A couple of weeks ago, a colleague of mine sent an email to a few people in her work-tribe. The recipients of the email are skillful at and passionate about social change and well-being. They work hard. And, like you, they face pressures, frustrations, delights, opportunities, and the ups and downs that emerge when the goal is to create meaningful change. The article my colleague sent was written by Michael Hobbes. It’s entitled, “Stop Trying to Save the World.” Here’s a link:

The article chronicles the unitended consequences that often occur when philanthropists and/or NGO’s serve up great ideas to “save the world.” Yet, once executed, those good ideas just create a big mess. My colleague asked us to read and reflect on the article. And, so we did. One by one the reflective emails arrived. Each response offered important insight about the issue as well as critical questions about our own social change efforts. No big conclusions were reached.

What follows in this post, is not about the article we read, but about something else that occurred and why that “something else” is important. OK, so, what else did we do? We thought together about our work.

In his book, The Mindful Brain, Dan Siegel revealed a fascinating concept emerging in neuro-science. Here’s the idea: The brain, it seems, creates more neural connections when we increase mindful attention during action. Here’s Seigel,

Preliminary research involving brain function hints at the view that mindfulness changes the brain. Why would the way you pay attention in the present moment change your brain? How we pay attention promotes neural plasticity, the change of neural connections in response to experience. What we’ll examine are the possible mechanism of how the various dimensions of mindful awareness emerge within the activity of the brain and then stimulate the growth of connections in those areas (p.25).

Your expereince of life likely bears out this emerging research. Think of a new skill, or even one you are very adept at performing. The more mindful you become of the doing, as you do it, the more it increases the quality of the doing. Think of the mishaps that occur when you drive “mindlessly.” So, mindfulness not only increases skill, but it changes the brain in postive ways. When you’re mindful, you do what you do better and your brain is shaped for greater future effectiveness.

Is it possible the same idea could be true for tribes that work together? 

Is collective work more effective if the tribe is practicing collective mindfulness?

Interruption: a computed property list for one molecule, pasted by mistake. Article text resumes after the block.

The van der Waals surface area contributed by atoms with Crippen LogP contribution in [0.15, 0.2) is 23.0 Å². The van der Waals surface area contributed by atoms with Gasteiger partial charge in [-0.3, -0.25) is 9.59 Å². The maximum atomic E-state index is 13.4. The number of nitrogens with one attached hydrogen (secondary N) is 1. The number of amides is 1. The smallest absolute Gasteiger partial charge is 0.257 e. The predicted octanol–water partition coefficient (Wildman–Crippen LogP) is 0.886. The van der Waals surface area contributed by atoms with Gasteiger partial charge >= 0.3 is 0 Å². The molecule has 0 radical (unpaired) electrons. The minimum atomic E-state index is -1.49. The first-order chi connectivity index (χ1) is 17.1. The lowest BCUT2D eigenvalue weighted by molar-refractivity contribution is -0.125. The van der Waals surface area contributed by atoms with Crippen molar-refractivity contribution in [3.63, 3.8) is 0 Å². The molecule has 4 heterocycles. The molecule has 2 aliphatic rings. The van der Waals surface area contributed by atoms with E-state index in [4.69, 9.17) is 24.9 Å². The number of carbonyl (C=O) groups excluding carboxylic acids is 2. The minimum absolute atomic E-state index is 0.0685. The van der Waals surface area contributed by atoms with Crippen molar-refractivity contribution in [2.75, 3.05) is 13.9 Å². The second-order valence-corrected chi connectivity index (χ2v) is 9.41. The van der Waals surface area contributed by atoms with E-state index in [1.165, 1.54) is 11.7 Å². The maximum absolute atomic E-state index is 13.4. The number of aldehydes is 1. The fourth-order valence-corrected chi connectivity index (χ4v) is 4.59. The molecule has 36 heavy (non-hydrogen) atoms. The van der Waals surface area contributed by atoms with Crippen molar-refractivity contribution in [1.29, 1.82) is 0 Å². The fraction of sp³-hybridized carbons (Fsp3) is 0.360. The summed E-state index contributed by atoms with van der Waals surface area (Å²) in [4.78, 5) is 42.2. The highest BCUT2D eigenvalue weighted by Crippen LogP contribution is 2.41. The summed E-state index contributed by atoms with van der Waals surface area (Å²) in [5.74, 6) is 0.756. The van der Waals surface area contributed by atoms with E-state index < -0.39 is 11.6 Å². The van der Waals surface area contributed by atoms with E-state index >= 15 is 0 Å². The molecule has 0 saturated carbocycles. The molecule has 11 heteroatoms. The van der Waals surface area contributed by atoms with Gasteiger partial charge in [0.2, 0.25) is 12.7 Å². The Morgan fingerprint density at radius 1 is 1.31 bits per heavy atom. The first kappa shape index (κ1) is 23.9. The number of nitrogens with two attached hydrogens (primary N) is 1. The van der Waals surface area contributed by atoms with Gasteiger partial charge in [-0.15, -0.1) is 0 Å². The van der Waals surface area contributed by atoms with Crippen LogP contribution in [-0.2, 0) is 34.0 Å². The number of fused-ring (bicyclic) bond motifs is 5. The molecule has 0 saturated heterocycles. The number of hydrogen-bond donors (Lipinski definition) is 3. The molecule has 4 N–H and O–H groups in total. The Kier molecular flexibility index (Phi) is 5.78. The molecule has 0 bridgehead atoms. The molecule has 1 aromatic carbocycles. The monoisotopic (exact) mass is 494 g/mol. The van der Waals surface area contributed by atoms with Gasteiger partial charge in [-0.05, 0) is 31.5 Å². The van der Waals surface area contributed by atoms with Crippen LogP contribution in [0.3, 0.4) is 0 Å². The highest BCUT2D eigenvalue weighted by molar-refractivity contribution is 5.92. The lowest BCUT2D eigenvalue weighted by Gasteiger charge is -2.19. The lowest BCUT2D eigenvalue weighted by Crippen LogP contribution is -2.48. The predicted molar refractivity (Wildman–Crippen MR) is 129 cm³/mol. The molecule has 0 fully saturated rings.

Well, it seems like that’s the case. Karl Weick’s work is a great example. Weick and his colleagues studied groups under great collective work-stress and noted how the level of their collective mindfulness decreased errors and increased efficiency and effectiveness. Instead of the word “mindful,” Weick used the word, “heedful.” Weick and his colleagues assert that heedful interrelations increase the quality of collective work on a number of levels.

Check out: Weick, K. E., & Roberts, K. H. (1993). Collective Mind in Organizations: Heedful Interrelating on Flight Decks. Administrative Science Quarterly, 38(3), 24.

I think we can safely say that collective mindfulness is not easy to consistenly achieve. Of course the same can be said for personal mindfulness. So, this leads to another important question.

Since collective mindfulness takes practice, what can a tribe do if they want to increase their collective mindfulness, but are new to the practice? 

The first thing the tribe has to face is that indeed they must practice collective mindfulness, first as novices. You don’t start out really good at collective mindfulness. You practice your way there, like everytning else in life. So, most teams will need first steps of practice—sort of like playing scales or simple songs on the paino. Ok so what’s a first step in the practice of collective mindfulness? Well, welcome back to the article my colleague shared.

One first step in the practice of collective mindfulness is to think together about your work in a more reflective way (like my colleagues did). Thinking togethter about work (like reflecting on a challenging article or debriefing a difficult or positive situation) does two things: 1) it creates collective focus (we all look at the same thing at the same time), and 2) it creates conversation about the work (how are we doing?). Both those actions build the muscle of collective mindfulness. As a tribe learns to collectively focus on and evaluate their work, they lay down the pathways needed to shift that attention from “after the fact” or “outside the work” to “during the action.” They make the move from reflecting on or reflecting after to mindufulness during.

I’ll explore this movement more in the days ahead (or maybe weeks—who knows when the muse will strike).